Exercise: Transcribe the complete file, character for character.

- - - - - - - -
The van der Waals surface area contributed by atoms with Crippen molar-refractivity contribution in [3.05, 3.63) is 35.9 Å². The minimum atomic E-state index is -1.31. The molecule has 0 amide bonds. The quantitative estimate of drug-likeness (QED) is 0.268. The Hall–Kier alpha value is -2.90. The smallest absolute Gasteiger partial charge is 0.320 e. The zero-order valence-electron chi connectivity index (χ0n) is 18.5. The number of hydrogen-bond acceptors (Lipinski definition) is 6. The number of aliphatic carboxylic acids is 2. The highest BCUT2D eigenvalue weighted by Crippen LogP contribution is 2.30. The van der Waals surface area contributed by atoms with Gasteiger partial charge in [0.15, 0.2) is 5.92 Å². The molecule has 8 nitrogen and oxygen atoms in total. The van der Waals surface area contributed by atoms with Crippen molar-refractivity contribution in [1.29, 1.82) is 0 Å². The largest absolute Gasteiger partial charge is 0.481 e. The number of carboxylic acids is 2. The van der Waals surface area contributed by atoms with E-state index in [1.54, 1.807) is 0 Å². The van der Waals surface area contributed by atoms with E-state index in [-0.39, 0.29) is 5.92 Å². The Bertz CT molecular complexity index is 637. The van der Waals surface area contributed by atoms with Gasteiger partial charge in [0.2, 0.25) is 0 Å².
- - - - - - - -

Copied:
The van der Waals surface area contributed by atoms with Crippen molar-refractivity contribution in [3.05, 3.63) is 35.9 Å². The minimum atomic E-state index is -1.31. The molecule has 0 amide bonds. The quantitative estimate of drug-likeness (QED) is 0.268. The Hall–Kier alpha value is -2.90. The smallest absolute Gasteiger partial charge is 0.320 e. The zero-order valence-electron chi connectivity index (χ0n) is 18.5. The number of hydrogen-bond acceptors (Lipinski definition) is 6. The number of aliphatic carboxylic acids is 2. The highest BCUT2D eigenvalue weighted by Crippen LogP contribution is 2.30. The van der Waals surface area contributed by atoms with Gasteiger partial charge in [0.15, 0.2) is 5.92 Å². The molecule has 8 nitrogen and oxygen atoms in total. The van der Waals surface area contributed by atoms with Crippen molar-refractivity contribution in [1.29, 1.82) is 0 Å². The largest absolute Gasteiger partial charge is 0.481 e. The number of carboxylic acids is 2. The van der Waals surface area contributed by atoms with E-state index in [1.54, 1.807) is 0 Å². The van der Waals surface area contributed by atoms with E-state index in [-0.39, 0.29) is 5.92 Å². The Bertz CT molecular complexity index is 637. The van der Waals surface area contributed by atoms with Gasteiger partial charge in [0.2, 0.25) is 0 Å².